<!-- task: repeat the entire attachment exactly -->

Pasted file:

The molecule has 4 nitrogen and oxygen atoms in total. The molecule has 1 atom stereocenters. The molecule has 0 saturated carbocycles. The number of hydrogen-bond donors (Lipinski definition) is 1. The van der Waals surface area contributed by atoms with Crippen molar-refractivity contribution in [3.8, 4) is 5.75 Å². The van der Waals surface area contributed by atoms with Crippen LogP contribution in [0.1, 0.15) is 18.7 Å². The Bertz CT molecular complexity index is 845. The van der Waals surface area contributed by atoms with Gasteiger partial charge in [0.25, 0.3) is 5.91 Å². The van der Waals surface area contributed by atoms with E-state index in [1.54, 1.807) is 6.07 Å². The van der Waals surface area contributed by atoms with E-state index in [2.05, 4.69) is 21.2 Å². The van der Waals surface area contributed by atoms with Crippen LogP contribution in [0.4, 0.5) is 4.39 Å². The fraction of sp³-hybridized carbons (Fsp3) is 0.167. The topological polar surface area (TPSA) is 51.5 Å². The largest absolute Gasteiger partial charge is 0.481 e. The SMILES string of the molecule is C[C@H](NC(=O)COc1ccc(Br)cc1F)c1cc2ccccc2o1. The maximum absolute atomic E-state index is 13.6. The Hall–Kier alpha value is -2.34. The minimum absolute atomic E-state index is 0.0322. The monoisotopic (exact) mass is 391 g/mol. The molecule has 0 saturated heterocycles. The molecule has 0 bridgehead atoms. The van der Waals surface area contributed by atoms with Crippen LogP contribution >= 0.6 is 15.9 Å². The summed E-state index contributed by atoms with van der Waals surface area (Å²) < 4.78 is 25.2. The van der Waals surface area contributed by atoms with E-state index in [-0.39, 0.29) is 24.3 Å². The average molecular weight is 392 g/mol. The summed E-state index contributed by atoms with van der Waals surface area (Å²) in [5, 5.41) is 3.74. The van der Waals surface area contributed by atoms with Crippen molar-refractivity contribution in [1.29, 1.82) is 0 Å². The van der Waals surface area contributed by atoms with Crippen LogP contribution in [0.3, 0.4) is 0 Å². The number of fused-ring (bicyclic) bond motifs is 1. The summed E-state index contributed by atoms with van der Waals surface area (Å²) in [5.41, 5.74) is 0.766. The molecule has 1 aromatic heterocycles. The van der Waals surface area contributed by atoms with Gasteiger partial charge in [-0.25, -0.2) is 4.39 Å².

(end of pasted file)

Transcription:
The molecule has 4 nitrogen and oxygen atoms in total. The molecule has 1 atom stereocenters. The molecule has 0 saturated carbocycles. The number of hydrogen-bond donors (Lipinski definition) is 1. The van der Waals surface area contributed by atoms with Crippen molar-refractivity contribution in [3.8, 4) is 5.75 Å². The van der Waals surface area contributed by atoms with Crippen LogP contribution in [0.1, 0.15) is 18.7 Å². The Bertz CT molecular complexity index is 845. The van der Waals surface area contributed by atoms with Gasteiger partial charge in [0.25, 0.3) is 5.91 Å². The van der Waals surface area contributed by atoms with E-state index in [1.54, 1.807) is 6.07 Å². The van der Waals surface area contributed by atoms with E-state index in [2.05, 4.69) is 21.2 Å². The van der Waals surface area contributed by atoms with Crippen LogP contribution in [0.4, 0.5) is 4.39 Å². The fraction of sp³-hybridized carbons (Fsp3) is 0.167. The topological polar surface area (TPSA) is 51.5 Å². The largest absolute Gasteiger partial charge is 0.481 e. The SMILES string of the molecule is C[C@H](NC(=O)COc1ccc(Br)cc1F)c1cc2ccccc2o1. The maximum absolute atomic E-state index is 13.6. The Hall–Kier alpha value is -2.34. The minimum absolute atomic E-state index is 0.0322. The monoisotopic (exact) mass is 391 g/mol. The molecule has 0 saturated heterocycles. The molecule has 0 bridgehead atoms. The van der Waals surface area contributed by atoms with Crippen LogP contribution >= 0.6 is 15.9 Å². The summed E-state index contributed by atoms with van der Waals surface area (Å²) < 4.78 is 25.2. The van der Waals surface area contributed by atoms with E-state index in [-0.39, 0.29) is 24.3 Å². The average molecular weight is 392 g/mol. The summed E-state index contributed by atoms with van der Waals surface area (Å²) in [5, 5.41) is 3.74. The van der Waals surface area contributed by atoms with Crippen molar-refractivity contribution in [1.29, 1.82) is 0 Å². The van der Waals surface area contributed by atoms with Crippen LogP contribution in [0.3, 0.4) is 0 Å². The number of fused-ring (bicyclic) bond motifs is 1. The summed E-state index contributed by atoms with van der Waals surface area (Å²) in [5.41, 5.74) is 0.766. The molecule has 1 aromatic heterocycles. The van der Waals surface area contributed by atoms with Gasteiger partial charge in [-0.25, -0.2) is 4.39 Å².